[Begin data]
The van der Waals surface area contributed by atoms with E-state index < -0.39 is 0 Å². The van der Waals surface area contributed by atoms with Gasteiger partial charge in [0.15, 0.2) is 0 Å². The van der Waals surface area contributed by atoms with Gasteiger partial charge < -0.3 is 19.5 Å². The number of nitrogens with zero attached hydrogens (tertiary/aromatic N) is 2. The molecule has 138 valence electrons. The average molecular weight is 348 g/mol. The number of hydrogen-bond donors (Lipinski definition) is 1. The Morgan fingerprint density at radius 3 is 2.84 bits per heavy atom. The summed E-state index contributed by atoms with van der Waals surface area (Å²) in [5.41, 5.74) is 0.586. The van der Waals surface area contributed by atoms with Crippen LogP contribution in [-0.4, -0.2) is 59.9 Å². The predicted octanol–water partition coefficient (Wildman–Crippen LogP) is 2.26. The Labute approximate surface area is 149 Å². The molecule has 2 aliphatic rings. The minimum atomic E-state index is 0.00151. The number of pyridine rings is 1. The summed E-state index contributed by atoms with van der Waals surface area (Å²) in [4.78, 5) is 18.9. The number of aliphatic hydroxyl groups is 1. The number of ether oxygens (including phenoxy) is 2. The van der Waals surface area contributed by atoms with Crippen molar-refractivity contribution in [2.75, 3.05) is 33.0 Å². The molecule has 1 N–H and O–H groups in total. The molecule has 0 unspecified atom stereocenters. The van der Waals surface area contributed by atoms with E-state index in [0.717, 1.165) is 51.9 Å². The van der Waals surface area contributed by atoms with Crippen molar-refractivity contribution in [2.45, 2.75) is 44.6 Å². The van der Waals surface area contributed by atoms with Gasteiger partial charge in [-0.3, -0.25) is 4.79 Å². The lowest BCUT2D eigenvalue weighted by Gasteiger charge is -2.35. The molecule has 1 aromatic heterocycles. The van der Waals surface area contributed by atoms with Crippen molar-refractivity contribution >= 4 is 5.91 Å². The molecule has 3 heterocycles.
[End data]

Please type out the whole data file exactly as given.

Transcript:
The van der Waals surface area contributed by atoms with E-state index < -0.39 is 0 Å². The van der Waals surface area contributed by atoms with Gasteiger partial charge in [0.15, 0.2) is 0 Å². The van der Waals surface area contributed by atoms with Gasteiger partial charge < -0.3 is 19.5 Å². The number of nitrogens with zero attached hydrogens (tertiary/aromatic N) is 2. The molecule has 138 valence electrons. The average molecular weight is 348 g/mol. The number of hydrogen-bond donors (Lipinski definition) is 1. The Morgan fingerprint density at radius 3 is 2.84 bits per heavy atom. The summed E-state index contributed by atoms with van der Waals surface area (Å²) in [5.41, 5.74) is 0.586. The van der Waals surface area contributed by atoms with Crippen LogP contribution in [-0.4, -0.2) is 59.9 Å². The predicted octanol–water partition coefficient (Wildman–Crippen LogP) is 2.26. The Labute approximate surface area is 149 Å². The molecule has 2 aliphatic rings. The minimum atomic E-state index is 0.00151. The number of pyridine rings is 1. The summed E-state index contributed by atoms with van der Waals surface area (Å²) in [4.78, 5) is 18.9. The number of aliphatic hydroxyl groups is 1. The number of ether oxygens (including phenoxy) is 2. The van der Waals surface area contributed by atoms with Crippen molar-refractivity contribution in [2.75, 3.05) is 33.0 Å². The molecule has 1 N–H and O–H groups in total. The molecule has 0 unspecified atom stereocenters. The van der Waals surface area contributed by atoms with E-state index in [0.717, 1.165) is 51.9 Å². The van der Waals surface area contributed by atoms with Crippen molar-refractivity contribution in [2.45, 2.75) is 44.6 Å². The van der Waals surface area contributed by atoms with Gasteiger partial charge in [-0.3, -0.25) is 4.79 Å². The lowest BCUT2D eigenvalue weighted by Gasteiger charge is -2.35. The molecule has 1 aromatic heterocycles. The van der Waals surface area contributed by atoms with Crippen molar-refractivity contribution >= 4 is 5.91 Å². The molecule has 3 heterocycles.